Did Lenz Waive Attorney-Client Privelege In Talking About Her Dancing Baby Case?

from the that-seems-unfortunate dept

We just recently spoke about the latest filings in Stephanie Lenz's lawsuit against Universal Music for issuing a takedown for her video of her toddler dancing to 29-seconds of a Prince song. A court has already declared that Universal Music should take fair use into account, but Universal Music is now claiming that it did take fair use into account, and it did not believe that the use of the music in this video was fair use:
Part of Universal's argument is that even Lenz and her lawyers at the EFF didn't think it was fair use. Some of this is based on public statements by Lenz. What I had missed at the time was that a magistrate judge had already decided that Lenz had waived her attorney-client privileges by talking about the communications with others. Lenz had discussed what the lawyers had said over emails, in Google Talk chats and on her blog. Because of that, the judge felt that she had given up attorney-client privilege and ordered the EFF to turn over communications it had previously refused to under a claim of attorney-client privilege. I can see how the information she revealed publicly on her blog may be admissible, but private emails and chats seem a bit extreme. Beyond that, just because she talked about some things they said, doesn't mean that the rest should be revealed.

The EFF, in response, is asking the court to overturn that ruling, stating that Lenz's public comments covered public information and did not amount to a waiver of attorney-client privilege. You can see the EFF's full response after the jump. No matter which side of the case you support, this is a separate and important issue. Talking about some aspects of your case online should not mean you waive your attorney-client privileges on communications. We should encourage public discussion of important aspects of legal cases, not totally scare off participants by thinking they could lose such important protections as attorney-client privilege if they talk too much.


Reader Comments (rss)

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    identicon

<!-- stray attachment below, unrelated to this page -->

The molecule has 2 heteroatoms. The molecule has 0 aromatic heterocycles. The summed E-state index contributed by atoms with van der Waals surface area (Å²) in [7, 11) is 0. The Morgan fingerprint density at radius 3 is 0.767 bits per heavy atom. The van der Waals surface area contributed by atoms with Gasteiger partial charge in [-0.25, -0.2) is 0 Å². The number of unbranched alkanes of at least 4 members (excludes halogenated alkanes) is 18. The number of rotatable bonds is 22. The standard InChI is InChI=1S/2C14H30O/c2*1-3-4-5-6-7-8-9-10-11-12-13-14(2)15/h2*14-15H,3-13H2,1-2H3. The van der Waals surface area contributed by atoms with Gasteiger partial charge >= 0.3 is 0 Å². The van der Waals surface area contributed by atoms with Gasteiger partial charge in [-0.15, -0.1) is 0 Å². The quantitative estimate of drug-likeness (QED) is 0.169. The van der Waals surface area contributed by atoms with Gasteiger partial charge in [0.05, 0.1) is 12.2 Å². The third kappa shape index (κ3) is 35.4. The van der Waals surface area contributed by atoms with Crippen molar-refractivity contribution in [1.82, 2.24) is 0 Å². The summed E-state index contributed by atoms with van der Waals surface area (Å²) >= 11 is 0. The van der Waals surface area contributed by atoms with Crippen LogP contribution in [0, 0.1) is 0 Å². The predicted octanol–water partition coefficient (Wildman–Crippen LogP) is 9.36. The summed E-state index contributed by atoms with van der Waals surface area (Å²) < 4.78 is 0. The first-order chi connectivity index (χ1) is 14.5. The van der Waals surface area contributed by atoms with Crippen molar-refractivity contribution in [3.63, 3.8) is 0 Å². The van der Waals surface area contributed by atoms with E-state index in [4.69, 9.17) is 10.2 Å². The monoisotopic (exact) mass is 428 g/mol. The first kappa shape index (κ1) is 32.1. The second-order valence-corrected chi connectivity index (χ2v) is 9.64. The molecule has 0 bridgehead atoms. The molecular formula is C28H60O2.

Anonymous Coward, Nov 17th, 2010 @ 8:34pm

    What does after the jump mean.

     

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    Anonymous Coward, Nov 17th, 2010 @ 10:20pm

    Mike Masnick, JD

    "The EFF, in response, is asking the court to overturn that ruling, stating that Lenz's public comments covered public information and did not amount to a waiver of attorney-client privilege. You can see the EFF's full response after the jump. No matter which side of the case you support, this is a separate and important issue. Talking about some aspects of your case online should not mean you waive your attorney-client privileges on communications. We should encourage public discussion of important aspects of legal cases, not totally scare off participants by thinking they could lose such important protections as attorney-client privilege if they talk too much."


    I'm going to spare an actual response to this because you can't be this dumb. Seriously.

     

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    Anonymous Coward, Nov 17th, 2010 @ 10:53pm

    Wait, I don't get it. Why would talking about some parts about a case suddenly waive ALL attorney-client privileges?

     

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      Anonymous Coward, Nov 17th, 2010 @ 11:27pm

      Re:

      Isn't it obvious?

       

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      The eejit (profile), Nov 18th, 2010 @ 1:08am

      Re: